I'm going to be working on a project that will require (fairly) accurate time-stamping of incoming RS232 serial and network data from custom hardware. As the data will be coming from a number of independant hardware sources, I will need to timestamp all data so it can be deskewed/ interpolated to a nominal point in time.

My immediate though was just to use the inbuilt Now command to timestamp, however a quick Google seems to indicate that this is only going to be accurate to around 50 msecs or so.

Unfortunately, the more I read the more confused I become. There seems to be a lot of conflicting advice on GetTickCount and QueryPerformanceCounter, with complications due to todays multicore processors and CPU throttling. I have also seen posts recommending using the Windows multimedia timers, but I cannot seem to find any code snippets to do this.

So, can anyone advise me:

1) How accurate 'Now' will be.

2) Whether there is a simple, higher accuracy alternative.

Note: I would be hoping to timestamp to within, say , 10 milliseconds, and i am not looking for a timer as such, just a better time-stamping method. This will be running on a Windows 7 32 bit low-power micro-PC. I will be using either Delphi XE or Delphi 2007, if it makes any difference.

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    The latency you get in storing any data is going to far outweigh the accuracy of the system clock, isn't it? Even if you run each connection in a separate thread, receiving data/storing it/getting the next data point is going to far exceed 50ms, IMO. (IIRC, the latency of the clock timer in Windows is around 18ms, so I doubt you can get a timestamp of more granularity than that using the system clock anyway.) The high frequency counters can get more granular (as the linked link at the top of the "related* list to the right shows) is more granular, but they're slow to execute. (@TLama's link.)
    – Ken White
    Commented Jan 29, 2013 at 0:23
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    This may help: thedelphigeek.com/2007_11_01_archive.html Don't miss the part at the end about windows versions starting with Vista. Commented Jan 29, 2013 at 0:26
  • 4
    This question made me think of How soon is Now? Commented Jan 29, 2013 at 9:00
  • Since all standard methods (getTickCount, timers) are not accurate enough for your needs (I guess) you should switch to performance counters. eventually combine it with now... e.g.
    – mrabat
    Commented Jan 29, 2013 at 9:50
  • Don't make me play Morrissey at you, Heffernan. Life's a Pigsty.
    – HMcG
    Commented Jan 29, 2013 at 10:46

1 Answer 1


According to documentation, Now is as accurate only to the nearest second:

Although TDateTime values can represent milliseconds, Now is accurate only to the nearest second.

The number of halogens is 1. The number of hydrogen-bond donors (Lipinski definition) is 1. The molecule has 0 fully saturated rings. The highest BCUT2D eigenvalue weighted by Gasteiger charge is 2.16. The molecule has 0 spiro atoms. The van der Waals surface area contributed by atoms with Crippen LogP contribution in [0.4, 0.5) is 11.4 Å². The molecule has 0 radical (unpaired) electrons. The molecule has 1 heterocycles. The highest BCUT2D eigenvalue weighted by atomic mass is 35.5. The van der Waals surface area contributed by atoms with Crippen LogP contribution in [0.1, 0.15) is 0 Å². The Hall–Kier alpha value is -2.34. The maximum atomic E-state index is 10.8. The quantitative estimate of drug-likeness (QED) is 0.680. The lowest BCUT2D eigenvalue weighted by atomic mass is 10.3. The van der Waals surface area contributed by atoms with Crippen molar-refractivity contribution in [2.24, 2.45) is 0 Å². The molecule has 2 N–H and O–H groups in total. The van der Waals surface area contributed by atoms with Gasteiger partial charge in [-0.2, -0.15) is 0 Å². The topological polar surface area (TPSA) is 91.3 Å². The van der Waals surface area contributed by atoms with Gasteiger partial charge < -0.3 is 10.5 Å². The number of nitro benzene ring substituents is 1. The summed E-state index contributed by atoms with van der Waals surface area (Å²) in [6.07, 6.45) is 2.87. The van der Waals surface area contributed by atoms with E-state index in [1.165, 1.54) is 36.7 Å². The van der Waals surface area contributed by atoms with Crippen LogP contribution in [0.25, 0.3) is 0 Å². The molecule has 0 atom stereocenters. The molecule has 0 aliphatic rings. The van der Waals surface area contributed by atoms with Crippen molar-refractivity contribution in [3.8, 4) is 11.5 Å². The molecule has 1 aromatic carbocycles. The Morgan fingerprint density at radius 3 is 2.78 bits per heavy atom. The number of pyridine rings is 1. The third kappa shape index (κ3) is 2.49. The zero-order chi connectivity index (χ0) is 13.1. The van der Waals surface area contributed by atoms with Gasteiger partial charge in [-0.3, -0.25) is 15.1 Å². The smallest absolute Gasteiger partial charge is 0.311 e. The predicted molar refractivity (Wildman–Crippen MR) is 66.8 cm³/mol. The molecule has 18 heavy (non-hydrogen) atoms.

Despite this, looking at the current implementation, Now is as accurate as the GetLocalTime windows API could be.

Making a quick test, it shows Now returns values for each millisecond in the clock, for example:

  System.SysUtils.FormatSettings.LongTimeFormat := 'hh:mm:ss.zzz';
  for I := 1 to 5000 do

When I executed this console program from the command line project1 >times.txt, in a Windows 7 64 bits machine, I got a file that goes along 29 milliseconds continually (no one is missing in the file).

You have to face the fact that running in a Windows environment, your application/thread may get processor slices with varying time in between, depending on how busy is the system and the priority of your application/threads versus all the other threads running in the system.

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    To be a little more discrete, you'll find GetLocalTime to be accurate to 55ms on 9x OS, 10.0144ms (single core non-HT machines), 15.625ms (multi-core, multi-CPU, HT machines) on 2K and XP (as accurate as GetTickCount up to Vista), 1ms on Vista and later (different from GetTickCount). Commented Jan 29, 2013 at 1:25
  • Nice finding, of course it depends on the OS and the MS documentation have no info about precision.
    – jachguate
    Commented Jan 29, 2013 at 1:33
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    Indeed. That information only depends on web search and personal tests. One of the articles I find valuable is Gabr's blog entry. Commented Jan 29, 2013 at 1:35
  • Thanks all. The documentation is a little lacking. I realise that Windows may not be the ideal operation system for such a controller, however user familiarity is important. Happily it is a dedicated PC, so I will be able to control the load and should be able to specify the processor, so all the information provided is very useful.
    – HMcG
    Commented Jan 29, 2013 at 10:43

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